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Museum With a One Track Mind

With about 9 million passengers daily, Moscow's metro is the busiest in the world, but only a small number of those make it to the museum at Sportivnaya. Vladimir Filonov
On summer evenings, Moscow's central metro stations are packed with camera-touting tourists and stick-waving guides who treat the metro as a museum and use their ticket as an entrance fee. They admire the marble walls, the painted ceilings and the never-ending escalators; they take photographs of the train as it arrives and from the train as it leaves; they ride the red line and stop at every station from Komsomolskaya to Park Kultury.

But to get the real museum experience and discover how the metro truly works, they would have to follow a convoluted route at Sportivnaya metro station, toward the southern escalator, through a room where police are checking documents, past those that are detained and up two flights of stairs. Finally, there is a door marked with a sign that reads "Museum of the Moscow Metropolitan."

"Russians or foreigners, groups or individuals -- everyone is welcome to come find out why Moscow's metro is the best in the world," said Konstantin Cherkassky, the museum's director. "Entry is free," he added. "You just have to know where to find us and come before we close."

Although Cherkassky does not speak English, there is still quite a bit that he can show those with no knowledge of Russian. Ask him to start up a miniature model escalator, and he'll be only too happy to reveal its inner workings; have him take you to a room containing several generations of metro traffic control machinery, and he'll let you try to operate them yourself; or follow him into an engineer's cabin, and watch him flip the switch responsible for the famous "Ostorozhno, dveri zakryvayutsya" (Attention, doors are closing).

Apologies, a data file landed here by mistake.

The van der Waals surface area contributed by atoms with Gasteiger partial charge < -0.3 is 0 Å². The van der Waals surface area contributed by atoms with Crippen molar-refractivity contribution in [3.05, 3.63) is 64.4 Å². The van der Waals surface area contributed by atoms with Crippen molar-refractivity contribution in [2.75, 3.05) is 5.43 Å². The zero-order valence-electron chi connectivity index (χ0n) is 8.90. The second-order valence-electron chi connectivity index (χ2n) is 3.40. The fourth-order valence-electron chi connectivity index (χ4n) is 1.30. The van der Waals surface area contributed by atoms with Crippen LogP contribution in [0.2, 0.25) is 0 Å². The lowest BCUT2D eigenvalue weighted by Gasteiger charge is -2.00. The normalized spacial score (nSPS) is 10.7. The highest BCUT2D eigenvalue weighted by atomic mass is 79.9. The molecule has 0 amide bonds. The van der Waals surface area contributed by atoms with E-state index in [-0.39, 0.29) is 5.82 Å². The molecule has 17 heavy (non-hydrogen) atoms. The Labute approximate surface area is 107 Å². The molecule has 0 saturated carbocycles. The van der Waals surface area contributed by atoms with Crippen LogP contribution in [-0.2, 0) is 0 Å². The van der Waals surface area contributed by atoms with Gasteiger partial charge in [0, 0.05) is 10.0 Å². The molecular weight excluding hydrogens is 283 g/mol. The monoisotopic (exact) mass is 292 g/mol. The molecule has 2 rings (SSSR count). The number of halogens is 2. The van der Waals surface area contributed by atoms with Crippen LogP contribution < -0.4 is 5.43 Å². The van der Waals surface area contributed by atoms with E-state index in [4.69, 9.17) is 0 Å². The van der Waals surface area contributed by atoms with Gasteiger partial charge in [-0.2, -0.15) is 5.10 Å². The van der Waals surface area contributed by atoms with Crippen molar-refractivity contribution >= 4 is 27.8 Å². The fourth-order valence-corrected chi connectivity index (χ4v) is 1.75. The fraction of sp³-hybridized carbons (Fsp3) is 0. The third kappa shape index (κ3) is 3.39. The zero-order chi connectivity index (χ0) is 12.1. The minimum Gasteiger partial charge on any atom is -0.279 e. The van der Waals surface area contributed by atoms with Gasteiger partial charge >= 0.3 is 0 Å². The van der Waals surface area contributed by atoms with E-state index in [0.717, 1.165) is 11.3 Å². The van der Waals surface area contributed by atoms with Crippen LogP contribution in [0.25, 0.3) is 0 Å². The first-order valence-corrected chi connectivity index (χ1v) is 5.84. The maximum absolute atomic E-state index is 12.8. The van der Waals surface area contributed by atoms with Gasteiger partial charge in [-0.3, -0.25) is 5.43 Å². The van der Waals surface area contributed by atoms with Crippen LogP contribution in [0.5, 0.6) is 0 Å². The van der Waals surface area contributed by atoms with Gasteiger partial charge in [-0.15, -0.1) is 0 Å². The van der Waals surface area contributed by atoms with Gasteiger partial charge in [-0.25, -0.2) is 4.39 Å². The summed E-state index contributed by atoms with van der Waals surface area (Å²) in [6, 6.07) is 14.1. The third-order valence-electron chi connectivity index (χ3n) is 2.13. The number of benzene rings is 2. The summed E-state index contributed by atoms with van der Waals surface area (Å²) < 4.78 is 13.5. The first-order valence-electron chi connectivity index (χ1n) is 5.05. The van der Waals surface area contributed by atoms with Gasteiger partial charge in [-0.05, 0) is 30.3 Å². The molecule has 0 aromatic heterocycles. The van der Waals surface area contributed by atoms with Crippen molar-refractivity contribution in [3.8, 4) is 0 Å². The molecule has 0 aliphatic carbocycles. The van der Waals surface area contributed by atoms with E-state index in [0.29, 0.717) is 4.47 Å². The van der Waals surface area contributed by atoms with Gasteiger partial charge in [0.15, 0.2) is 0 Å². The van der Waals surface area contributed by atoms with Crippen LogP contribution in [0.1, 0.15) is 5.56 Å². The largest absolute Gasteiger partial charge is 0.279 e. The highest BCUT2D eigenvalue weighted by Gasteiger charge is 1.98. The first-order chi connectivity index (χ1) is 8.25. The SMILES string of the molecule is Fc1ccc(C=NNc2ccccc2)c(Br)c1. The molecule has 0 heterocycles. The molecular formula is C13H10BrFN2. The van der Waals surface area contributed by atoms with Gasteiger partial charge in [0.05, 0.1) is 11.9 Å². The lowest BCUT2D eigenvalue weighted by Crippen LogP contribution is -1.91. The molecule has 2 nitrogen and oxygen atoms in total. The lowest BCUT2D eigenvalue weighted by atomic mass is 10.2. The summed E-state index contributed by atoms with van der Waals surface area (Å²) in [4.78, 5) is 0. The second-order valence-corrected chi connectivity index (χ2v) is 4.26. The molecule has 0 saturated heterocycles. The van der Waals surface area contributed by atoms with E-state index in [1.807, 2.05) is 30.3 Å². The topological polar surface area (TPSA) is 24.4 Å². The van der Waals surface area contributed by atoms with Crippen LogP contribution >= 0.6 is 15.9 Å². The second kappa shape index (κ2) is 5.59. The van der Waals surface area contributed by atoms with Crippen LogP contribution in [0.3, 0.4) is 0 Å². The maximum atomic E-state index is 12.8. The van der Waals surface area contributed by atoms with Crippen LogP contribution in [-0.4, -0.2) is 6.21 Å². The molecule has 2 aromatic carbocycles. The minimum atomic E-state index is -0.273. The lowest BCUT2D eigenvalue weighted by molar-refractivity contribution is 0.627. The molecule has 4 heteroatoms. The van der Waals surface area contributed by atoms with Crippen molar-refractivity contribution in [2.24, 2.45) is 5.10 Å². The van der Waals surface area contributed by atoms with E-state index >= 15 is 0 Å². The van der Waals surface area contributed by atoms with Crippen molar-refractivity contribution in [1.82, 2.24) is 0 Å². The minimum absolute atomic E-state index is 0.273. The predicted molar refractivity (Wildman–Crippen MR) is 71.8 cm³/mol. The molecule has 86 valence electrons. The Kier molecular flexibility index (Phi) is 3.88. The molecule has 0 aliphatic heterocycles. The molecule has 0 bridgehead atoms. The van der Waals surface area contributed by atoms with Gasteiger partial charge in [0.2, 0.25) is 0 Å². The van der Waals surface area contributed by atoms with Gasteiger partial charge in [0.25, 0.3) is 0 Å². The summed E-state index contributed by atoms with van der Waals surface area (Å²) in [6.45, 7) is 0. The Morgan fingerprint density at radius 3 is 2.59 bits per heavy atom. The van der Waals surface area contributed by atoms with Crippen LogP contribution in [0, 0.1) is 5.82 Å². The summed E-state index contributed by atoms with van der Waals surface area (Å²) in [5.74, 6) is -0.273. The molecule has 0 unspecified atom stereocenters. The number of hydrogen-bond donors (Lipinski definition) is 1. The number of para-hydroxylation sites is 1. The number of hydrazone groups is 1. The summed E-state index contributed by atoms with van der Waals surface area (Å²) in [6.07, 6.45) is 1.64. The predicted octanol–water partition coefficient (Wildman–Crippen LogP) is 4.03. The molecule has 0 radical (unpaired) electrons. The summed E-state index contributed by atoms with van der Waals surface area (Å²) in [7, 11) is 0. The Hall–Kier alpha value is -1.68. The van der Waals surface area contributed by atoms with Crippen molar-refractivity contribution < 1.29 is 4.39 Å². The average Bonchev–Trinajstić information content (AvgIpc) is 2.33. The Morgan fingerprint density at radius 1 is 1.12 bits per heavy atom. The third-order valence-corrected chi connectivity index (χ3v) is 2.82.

He might also use a life-size model of the tracks to demonstrate how to retrieve dropped purses or explain what to do if you are the one that falls down -- "You'll only get electrocuted if you try to climb out, so just walk forward and away from oncoming trains and wait for assistance. Or, if a train is coming too quickly, just lie down and let it go over you, although that would probably be a bit unpleasant."

"But there is also a lot of material available for those who would prefer to wander through the museum on their own," Cherkassky said.

This includes a set of early 20th-century plans for an above-ground train system, photographs of the metro's construction, flyers from the 1930s, containing lines such as "All of Moscow is building the metro" and "All hail Stalin -- we have a metro," pictures of the stations being used as bomb shelters during World War II and a collection of the various tokens and tickets used in the metro over the years.

Moscow's metro has, in a sense, become the city's largest and most visited museum, while the museum of the Moscow metro has remained one of its smallest and most hidden. Go see the second if you want to understand the first.

The People's Museum of the Moscow Metropolitan is located near the southern vestibule of Sportivnaya metro station. Tues. to Sun. 9 a.m. to 4 p.m., Mon. 11 a.m. to 5 p.m. Tel. 622-7309/7833.

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